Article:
A lot of people will know Jonathan Hickman as a significant Marvel writer after he has penned storylines for Secret Warriors (with Brian Bendis) the stunning S.H.I.E.L.D. mini-series and most recently the ongoing Fantastic Four/FF series. In the coming months he will takeover on the Ultimates title too. Fewer readers though will know about his work with Image.
As an independent label, a writer can go in a number of different directions, especially when they are also the creator of a new title. Hickman has given us The Red Wing, a four part miniseries based all across the timeline.
Immediately you are given a lesser used twist on the time travel scenario as Hickman pushes you into the middle of a war. Instead of using the common ploy of having to go back and prevent specific events from happening to "win” the idea that the war is fought across time against an as yet unknown adversary is played out.
As a second interesting element, Hickman doesn’t concentrate on the act of war but the feeling behind it, finally leading to an interesting quote - “Time is not linear, there is no paradox”. In doing so he opens up a wide range of possibilities to use, but also a level of protection as it removes a complete argument that may pick holes in the ensuing story.
After leaving what was our main character in jeopardy the story jumps both into the future and into space. The war still rages on, but the technology has increased meaning that the fight has escalated but continued. The story has a kind of Battlestar Gallactica meets the Matrix whilst passing Star Wars feels which is easy to follow and definitely out of the mainstream, however I do have a concern that because of this easy reading it could also be a little clichéd as well. Even so, at the heart of it all a whole concept is introduced which is designed to settle the story too, that time as a concept is not just a straight line.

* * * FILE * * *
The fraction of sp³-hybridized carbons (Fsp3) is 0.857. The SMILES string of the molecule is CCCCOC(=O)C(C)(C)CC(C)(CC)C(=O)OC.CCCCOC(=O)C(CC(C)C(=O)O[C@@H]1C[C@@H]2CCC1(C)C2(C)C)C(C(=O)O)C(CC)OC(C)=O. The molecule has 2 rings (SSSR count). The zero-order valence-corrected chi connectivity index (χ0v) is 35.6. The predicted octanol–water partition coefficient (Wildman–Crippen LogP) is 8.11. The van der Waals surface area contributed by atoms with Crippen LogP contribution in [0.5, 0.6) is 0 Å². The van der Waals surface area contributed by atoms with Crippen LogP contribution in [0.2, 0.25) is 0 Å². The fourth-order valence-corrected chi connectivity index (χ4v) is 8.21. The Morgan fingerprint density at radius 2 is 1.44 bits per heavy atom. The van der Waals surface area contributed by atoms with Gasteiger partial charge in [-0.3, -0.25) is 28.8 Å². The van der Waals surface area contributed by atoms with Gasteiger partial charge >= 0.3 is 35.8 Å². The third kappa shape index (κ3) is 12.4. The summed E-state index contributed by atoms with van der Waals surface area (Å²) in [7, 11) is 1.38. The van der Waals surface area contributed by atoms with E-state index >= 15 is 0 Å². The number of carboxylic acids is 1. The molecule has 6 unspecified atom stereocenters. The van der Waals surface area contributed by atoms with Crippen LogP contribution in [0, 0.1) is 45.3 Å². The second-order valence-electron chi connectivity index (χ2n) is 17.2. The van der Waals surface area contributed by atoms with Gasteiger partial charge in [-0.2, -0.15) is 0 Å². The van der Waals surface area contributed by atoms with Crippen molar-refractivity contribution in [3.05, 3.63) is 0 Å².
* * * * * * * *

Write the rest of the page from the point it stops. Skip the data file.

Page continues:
I really liked this as an idea but it was brushed over quite quickly for something that is essentially going to be incredibly significant, but I’m equally unsure of how it could have been looked at in further detail.
With further time chasing back and forth Hickman finishes on a cliffhanger made possible by the touches he established earlier on with a stranded pilot in a far off time...
Nick Pitarra has joined forces with Hickman on Red Wing and as another competitor in Comic Book Idol (who then went onto Marvel as well) it’s unsurprising that they have a common grounding. His style is diverse as in the most part it is simply and uncluttered but when required there are entire pages full if fine details and intricate images. This is reserved only for the foreground however leaving either blank canvas or looser less defined shapes as a background to give a feel. It may be a very simple and basic looking approach but what he has managed is to leave it feeling open and spacious without it feeling vacant. There is just enough the right balance of space versus content.
Rachelle Rosenberg has been brought in as the colourist and has worked well in partnership with Pitarra. It would have been very easy to overpower the simplistic approach that has been taken but a very complementary palate has been used meaning for a very good partnership.
Red Wing is a lovely new comic set for a short run. It’s a great example of what a writer can do without having the restraints of a mainline comic brand. It’s open and fresh and worth taking a look at should you find yourself wanting something different and out of the norm yet also with a familiar and friendly feel to it.
Matt Puddy is still hoping that his next leap... will be the leap home.